money, they achieve this by using a number of different mone- tary totals: the monetary base, currency plus demand deposits, currency plus all commercial bank deposits. For the government budget they do so by using high employment expenditures and receipts. For both, autonomy is reinforced by using lagged values of monetary and fiscal policy variables with different methods of allowing for lags. All variants yield essentially the same results. Of course, no study can "prove” anything finally. Proof is re- served for logical, not empirical, propositions. What a study can do is to contradict or fail to contradict hypotheses, and even then, of course, any findings are always tentative because the evidence is necessarily incomplete and there is always the possi- bility that the hypothesis contradicted can be reformulated so as to be consistent with the initially contradictory evidence. However, as a veteran of many years’ standing of the kind of smoke-screen criticism levelled by Heller against the Ander- son-Jordan study, I would take it far more seriously if the as- sertion that something may be wrong were accompanied by some evidence, empirical or analytical, that something is wrong. 12. The references added by Professor Heller in footnote 1 of his paper do not meet this challenge. They are criticisms of my work of the same kind as, though naturally more elaborate and developed than, his brief criticisms of the Anderson-Jordan article discussed in the preceding footnote. None of the criticisms gives any systematic evidence supporting the hypothesis that fiscal policy by itself has a significant influence on nominal in- come. To complement the references in his footnote, I should note an article of mine, “Taxes, Money and Stabilization,” Wash- ington Post, November 5, 1967, because it is partly in answer to several critical pieces by Tobin in the Washington Post, including the one referred to by Heller. His footnote 8 gives two other references to OECD docu- ments. Since I have not yet seen these I cannot judge whether they provide relevant empirical evidence. Digitized for FRASER Federal Reserve Bank of St. Louis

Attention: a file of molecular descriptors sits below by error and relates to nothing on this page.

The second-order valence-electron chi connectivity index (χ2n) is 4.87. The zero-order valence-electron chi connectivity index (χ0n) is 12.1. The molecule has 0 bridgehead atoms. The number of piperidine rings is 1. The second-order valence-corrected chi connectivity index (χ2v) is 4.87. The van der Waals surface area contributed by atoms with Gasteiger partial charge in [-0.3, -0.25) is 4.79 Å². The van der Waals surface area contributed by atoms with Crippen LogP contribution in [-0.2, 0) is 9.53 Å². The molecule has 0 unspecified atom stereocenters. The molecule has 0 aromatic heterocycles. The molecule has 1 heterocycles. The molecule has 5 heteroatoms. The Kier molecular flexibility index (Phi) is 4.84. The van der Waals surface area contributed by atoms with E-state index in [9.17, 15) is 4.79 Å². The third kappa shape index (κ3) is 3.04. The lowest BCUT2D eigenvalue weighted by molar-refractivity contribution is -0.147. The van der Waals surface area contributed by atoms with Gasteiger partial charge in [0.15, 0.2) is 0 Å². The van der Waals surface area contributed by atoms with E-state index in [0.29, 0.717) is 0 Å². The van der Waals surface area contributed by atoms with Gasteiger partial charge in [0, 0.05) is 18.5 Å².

88 Notes 1. Gramley, who may know more about Professor Friedman's work than anyone other than Friedman himself, has compared actual yearly changes in nominal Net National Product (NNP) with those predicted by the Friedman equation as reported in “Interest Rates and the Demand for Money,” Journal of Law and Economics , October, 1966. For the period 1948-60, the average yearly change in nominal NNP was $18.6 billion. Gram- ley found the average predicted changes to be $5.5 billion. It is quite true that for the period 1960-67, the two average changes are nearly identical ($37.2 billion versus $36.8 billion). But this does not contradict the point that a fixed rule ought to allow for trend changes in velocity. And if trend changes are allowed for, why not shorter run changes?
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